Tenants told to seek legal advice as rent moratoriums end

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By Alfredo Santana

Contributing Writer

LOS ANGELES — A panel of experts on rent relief for COVID-19 tenants hurt by illnesses and economic loss, advised county residents to get legal support and consider mediation starting Nov. 1 if they still owe money to landlords due to the impending expiration of moratoriums on using courts to collect back rents. 

As part of the webinar titled “COVID-19 Rent Debt: What You Need to Know,” Legal Aid Foundation of Los Angeles attorney Kelsey Atkinson said landlords will begin filing small claims lawsuits for due rent if renters failed to pay at least 25% of rent from September 2020 to September 2021.

Although landlords are still prohibited from evicting tenants who directly or indirectly suffer losses from by COVID-19 from April 2020 through September 2021, they are allowed to sue for $10,000 or more in small claims court and file multiple claims. 

Starting in March, courts throughout the state will allow landlords to file grievances requesting evictions related to COVID-19 unpaid rent. 

Unlike regular court filings that become public records, COVID-19 rent debt lawsuits will be sealed, Atkinson said.

October 2021 rent payments, or lack of them, should be documented separately, the attorney said. 

“Tenants must still pay back the remaining pending rent for the pandemic,” Atkinson said. “This is called the ‘COVID-19 rent debt’ and it is considered consumer debt.” 

One good thing about COVID-19 rent debt is that California guarantees it will cover 100% of it if qualifying households earning 80% or less of the region’s average median income had successfully applied for aid at the online Housing Is Key program, she added.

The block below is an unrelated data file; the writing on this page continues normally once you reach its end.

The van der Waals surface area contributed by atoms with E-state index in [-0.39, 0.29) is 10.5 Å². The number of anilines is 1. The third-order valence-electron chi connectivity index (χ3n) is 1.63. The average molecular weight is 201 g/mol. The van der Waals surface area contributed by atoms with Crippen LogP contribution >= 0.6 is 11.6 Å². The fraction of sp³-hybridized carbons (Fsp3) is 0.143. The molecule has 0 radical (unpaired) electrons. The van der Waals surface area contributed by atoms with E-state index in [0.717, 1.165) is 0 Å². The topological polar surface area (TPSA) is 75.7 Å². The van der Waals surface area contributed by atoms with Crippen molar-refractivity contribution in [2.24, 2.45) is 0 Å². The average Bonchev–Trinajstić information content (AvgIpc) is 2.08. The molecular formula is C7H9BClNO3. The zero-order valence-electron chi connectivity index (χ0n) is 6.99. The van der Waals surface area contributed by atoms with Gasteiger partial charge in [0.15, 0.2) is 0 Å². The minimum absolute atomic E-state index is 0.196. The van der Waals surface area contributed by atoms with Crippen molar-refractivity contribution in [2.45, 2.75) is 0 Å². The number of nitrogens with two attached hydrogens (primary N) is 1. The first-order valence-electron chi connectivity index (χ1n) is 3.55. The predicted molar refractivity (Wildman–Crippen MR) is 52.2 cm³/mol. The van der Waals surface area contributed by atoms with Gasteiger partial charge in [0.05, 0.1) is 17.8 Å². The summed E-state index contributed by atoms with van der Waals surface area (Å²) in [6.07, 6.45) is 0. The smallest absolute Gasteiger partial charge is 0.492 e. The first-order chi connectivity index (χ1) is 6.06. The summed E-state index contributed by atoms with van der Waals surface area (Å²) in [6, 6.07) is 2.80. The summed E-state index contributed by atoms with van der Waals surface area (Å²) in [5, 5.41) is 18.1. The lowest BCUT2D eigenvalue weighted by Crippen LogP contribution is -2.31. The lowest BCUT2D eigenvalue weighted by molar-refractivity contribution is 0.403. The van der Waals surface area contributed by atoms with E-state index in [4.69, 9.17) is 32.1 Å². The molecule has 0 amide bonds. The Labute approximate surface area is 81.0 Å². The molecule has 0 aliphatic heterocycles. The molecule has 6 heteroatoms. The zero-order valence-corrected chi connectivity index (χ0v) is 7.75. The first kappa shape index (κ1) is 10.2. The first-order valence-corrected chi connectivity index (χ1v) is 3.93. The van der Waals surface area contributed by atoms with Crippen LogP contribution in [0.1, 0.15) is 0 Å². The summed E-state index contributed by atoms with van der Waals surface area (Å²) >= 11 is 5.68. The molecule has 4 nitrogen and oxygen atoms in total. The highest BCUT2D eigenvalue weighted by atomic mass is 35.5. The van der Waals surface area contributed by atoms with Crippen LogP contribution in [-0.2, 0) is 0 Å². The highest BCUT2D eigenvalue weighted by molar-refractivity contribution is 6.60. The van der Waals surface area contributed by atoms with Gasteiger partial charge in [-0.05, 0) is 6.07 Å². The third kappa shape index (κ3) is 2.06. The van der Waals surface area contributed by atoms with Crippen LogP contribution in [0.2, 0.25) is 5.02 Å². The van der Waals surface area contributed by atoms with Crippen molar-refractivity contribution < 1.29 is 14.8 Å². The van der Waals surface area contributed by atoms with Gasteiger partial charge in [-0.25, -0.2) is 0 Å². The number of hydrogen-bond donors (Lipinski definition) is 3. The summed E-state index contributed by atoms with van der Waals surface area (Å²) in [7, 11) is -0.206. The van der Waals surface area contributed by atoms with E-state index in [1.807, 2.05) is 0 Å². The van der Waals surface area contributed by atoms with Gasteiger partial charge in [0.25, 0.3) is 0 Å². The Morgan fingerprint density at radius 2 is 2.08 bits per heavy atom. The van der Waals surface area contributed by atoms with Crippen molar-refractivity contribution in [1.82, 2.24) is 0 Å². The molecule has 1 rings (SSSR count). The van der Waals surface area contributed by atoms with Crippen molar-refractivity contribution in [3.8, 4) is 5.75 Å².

However, if a tenant failed to apply, is unable to pay missed rent and loses the case, the court will not be able to evict that party yet. 

Landlords should provide evidence that they made a good faith effort to collect back rent using the public assistance available, and will not be allowed to charge penalties or interests during the covered period. 

Atkinson invited the audience to inquire about a series of COVID-19 rent relief workshops the Legal Aid Foundation will hold in coming weeks at (800) 399-4529.

Lorrie Blevins, section chief of Housing Is Key’s emergency assistance program, said that as Oct. 19, California has disbursed close to $900 million to nearly 79,000 households impacted by the coronavirus.

Blevins said tenants facing homelessness or reporting housing instability have sought assistance paying for utilities, another key aid component for renters who became sick, were furloughed or lost their jobs as the pandemic took hold of the economy, and non-essential businesses had to close.    

Through its No Wrong Door program activated at www.housing.ca.gov, applicants are directed to a link that asks them about income data to qualify for the assistance. 

The annual income cap is $66,250 for a single tenant, $75,000 for two residents in a household and $85,150 for three people in a hosuehold. For tenants with four household members the income limit is $94,600.